Dawnita – Thank you for reading and commenting on my blog and I am pleased that you have enjoyed following me in my journeys. I just read the story on your own blog about how you got into motorcycling and I am impressed! After a shaky start, you have put a large number of miles on your bike, as many in fact as bikers with many more years of riding experience. Happy riding!
Keith – Yours is an unusual tale of why you started biking, in that you joined the riding party in your more mature years. It is unusual also in the positive effect it seems to have on you. It is a very good story indeed.
I have always had a bike, from bicycles to mini bike, till the age of 15. My first street motorcycle was a yamaha 250 endro, that I rode back & forth from home, school & work. At the age of 26 I bought a Yamaha Virago & it was the only vehicle I owned for 5 years. I have progress up to touring bike about 15 years ago, the latest is a Victory Vision.
such a fabulous post and response posts! im enjoying reading them all! i will get off my ass soon and put something up, i will :)
Dar – Thanks for looking at my blog. You may be new to riding, but carrying on after wiping out an orange scooter on a test ride was a brave thing to do!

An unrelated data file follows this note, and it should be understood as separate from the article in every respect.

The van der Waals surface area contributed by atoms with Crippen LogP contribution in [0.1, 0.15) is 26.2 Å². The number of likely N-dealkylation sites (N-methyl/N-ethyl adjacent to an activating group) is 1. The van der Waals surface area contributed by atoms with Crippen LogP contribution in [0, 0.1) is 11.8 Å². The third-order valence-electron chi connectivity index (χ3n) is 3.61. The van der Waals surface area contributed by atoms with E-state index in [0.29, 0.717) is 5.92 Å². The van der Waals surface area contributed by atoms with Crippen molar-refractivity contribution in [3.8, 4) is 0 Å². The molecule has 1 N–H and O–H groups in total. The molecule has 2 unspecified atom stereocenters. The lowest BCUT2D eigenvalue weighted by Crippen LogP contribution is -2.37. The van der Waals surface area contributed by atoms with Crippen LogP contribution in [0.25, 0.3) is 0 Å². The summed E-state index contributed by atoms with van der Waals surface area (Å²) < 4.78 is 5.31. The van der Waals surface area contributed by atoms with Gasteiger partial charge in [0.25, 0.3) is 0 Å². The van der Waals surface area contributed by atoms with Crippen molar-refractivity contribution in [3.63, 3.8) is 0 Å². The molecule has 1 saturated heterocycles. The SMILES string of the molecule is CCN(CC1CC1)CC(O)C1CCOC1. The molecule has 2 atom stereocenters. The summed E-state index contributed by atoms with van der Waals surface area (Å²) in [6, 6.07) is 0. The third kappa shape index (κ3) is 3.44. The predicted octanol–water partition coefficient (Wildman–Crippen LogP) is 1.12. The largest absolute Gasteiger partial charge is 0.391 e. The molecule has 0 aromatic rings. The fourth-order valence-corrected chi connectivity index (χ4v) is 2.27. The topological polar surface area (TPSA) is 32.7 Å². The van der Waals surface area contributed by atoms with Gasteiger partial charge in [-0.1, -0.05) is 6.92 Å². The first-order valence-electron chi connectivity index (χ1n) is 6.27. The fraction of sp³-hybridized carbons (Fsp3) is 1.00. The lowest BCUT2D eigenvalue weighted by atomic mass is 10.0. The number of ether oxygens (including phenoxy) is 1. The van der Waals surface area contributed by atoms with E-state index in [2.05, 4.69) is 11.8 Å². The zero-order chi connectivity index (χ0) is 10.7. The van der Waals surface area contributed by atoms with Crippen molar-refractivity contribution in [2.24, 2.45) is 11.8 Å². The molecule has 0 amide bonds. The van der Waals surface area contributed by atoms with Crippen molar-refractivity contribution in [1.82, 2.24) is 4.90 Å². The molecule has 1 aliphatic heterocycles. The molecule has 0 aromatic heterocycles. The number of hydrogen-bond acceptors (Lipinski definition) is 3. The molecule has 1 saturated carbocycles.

Canajun – There are some great memories in your story. Good for your Dad giving you that first no-runner! I too eventually had a small Yamaha two-stroke, that belched blue smoke and sounded like a sewing machine on steroids!
Brian J – I like your comments about both advice and your Mom!
Rene – It is good to hear from someone else that worked on an Olympic Games. I worked out how to build all of the venues and infrastructure for London 2012 and put in place the plans that set out the timing, phasing and methods for their construction. I also got involved, albeit in just the strategy, for how and when all of the fitting out of the IBC / MPC would be undertaken, so I know a little of your business. I then worked indirectly for the Russian Government in their early preparations for the 2014 Winter Games in Sochi.
I too started by riding a Honda 90 at the age of sixteen!
Wow, 250,000kms is one heck of an achievement and you are not kidding, you certainly was born to ride, even more so as you live in Canada where the riding season is shorter than many places. Thanks for telling your story.
Rex – Oh the joys of being a kid and messing about with bicycles and mini bikes! I have never ridden a Virago, but have heard many people speaking highly of them. I like the look of your Victory Vision, especially as it is a dark color and long and sleek. Nice looking bike to go cruising on.